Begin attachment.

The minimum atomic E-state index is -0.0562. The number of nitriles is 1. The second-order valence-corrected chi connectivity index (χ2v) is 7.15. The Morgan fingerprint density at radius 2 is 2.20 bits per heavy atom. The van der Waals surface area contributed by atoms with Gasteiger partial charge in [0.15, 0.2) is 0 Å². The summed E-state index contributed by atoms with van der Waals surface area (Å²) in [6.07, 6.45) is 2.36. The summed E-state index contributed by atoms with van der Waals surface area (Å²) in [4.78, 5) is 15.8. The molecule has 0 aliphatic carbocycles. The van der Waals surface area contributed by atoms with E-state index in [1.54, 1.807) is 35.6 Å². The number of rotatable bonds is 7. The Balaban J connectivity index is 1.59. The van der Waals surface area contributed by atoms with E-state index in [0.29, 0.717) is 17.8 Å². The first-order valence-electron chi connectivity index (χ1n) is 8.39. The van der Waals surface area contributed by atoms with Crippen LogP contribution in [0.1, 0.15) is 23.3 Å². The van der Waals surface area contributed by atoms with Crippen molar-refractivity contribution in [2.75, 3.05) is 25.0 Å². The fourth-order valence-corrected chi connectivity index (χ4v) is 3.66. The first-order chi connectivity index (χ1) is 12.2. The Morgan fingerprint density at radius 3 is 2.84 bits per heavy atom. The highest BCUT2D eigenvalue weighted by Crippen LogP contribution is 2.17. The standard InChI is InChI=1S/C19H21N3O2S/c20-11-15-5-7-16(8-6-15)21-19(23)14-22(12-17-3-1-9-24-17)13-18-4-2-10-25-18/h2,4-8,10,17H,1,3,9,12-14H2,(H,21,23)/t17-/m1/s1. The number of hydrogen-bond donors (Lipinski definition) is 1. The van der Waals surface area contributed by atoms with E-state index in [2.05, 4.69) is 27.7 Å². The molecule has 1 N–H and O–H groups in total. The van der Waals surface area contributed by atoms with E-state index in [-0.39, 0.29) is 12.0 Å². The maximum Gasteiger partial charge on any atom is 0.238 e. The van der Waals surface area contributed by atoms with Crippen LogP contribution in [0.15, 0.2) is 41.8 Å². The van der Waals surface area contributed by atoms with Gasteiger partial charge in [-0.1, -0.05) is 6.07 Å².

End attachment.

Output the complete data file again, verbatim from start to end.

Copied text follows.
The minimum atomic E-state index is -0.0562. The number of nitriles is 1. The second-order valence-corrected chi connectivity index (χ2v) is 7.15. The Morgan fingerprint density at radius 2 is 2.20 bits per heavy atom. The van der Waals surface area contributed by atoms with Gasteiger partial charge in [0.15, 0.2) is 0 Å². The summed E-state index contributed by atoms with van der Waals surface area (Å²) in [6.07, 6.45) is 2.36. The summed E-state index contributed by atoms with van der Waals surface area (Å²) in [4.78, 5) is 15.8. The molecule has 0 aliphatic carbocycles. The van der Waals surface area contributed by atoms with E-state index in [1.54, 1.807) is 35.6 Å². The number of rotatable bonds is 7. The Balaban J connectivity index is 1.59. The van der Waals surface area contributed by atoms with E-state index in [0.29, 0.717) is 17.8 Å². The first-order valence-electron chi connectivity index (χ1n) is 8.39. The van der Waals surface area contributed by atoms with Crippen LogP contribution in [0.1, 0.15) is 23.3 Å². The van der Waals surface area contributed by atoms with Crippen molar-refractivity contribution in [2.75, 3.05) is 25.0 Å². The fourth-order valence-corrected chi connectivity index (χ4v) is 3.66. The first-order chi connectivity index (χ1) is 12.2. The Morgan fingerprint density at radius 3 is 2.84 bits per heavy atom. The highest BCUT2D eigenvalue weighted by Crippen LogP contribution is 2.17. The standard InChI is InChI=1S/C19H21N3O2S/c20-11-15-5-7-16(8-6-15)21-19(23)14-22(12-17-3-1-9-24-17)13-18-4-2-10-25-18/h2,4-8,10,17H,1,3,9,12-14H2,(H,21,23)/t17-/m1/s1. The number of hydrogen-bond donors (Lipinski definition) is 1. The van der Waals surface area contributed by atoms with E-state index in [2.05, 4.69) is 27.7 Å². The molecule has 1 N–H and O–H groups in total. The van der Waals surface area contributed by atoms with E-state index in [-0.39, 0.29) is 12.0 Å². The maximum Gasteiger partial charge on any atom is 0.238 e. The van der Waals surface area contributed by atoms with Crippen LogP contribution in [0.15, 0.2) is 41.8 Å². The van der Waals surface area contributed by atoms with Gasteiger partial charge in [-0.1, -0.05) is 6.07 Å².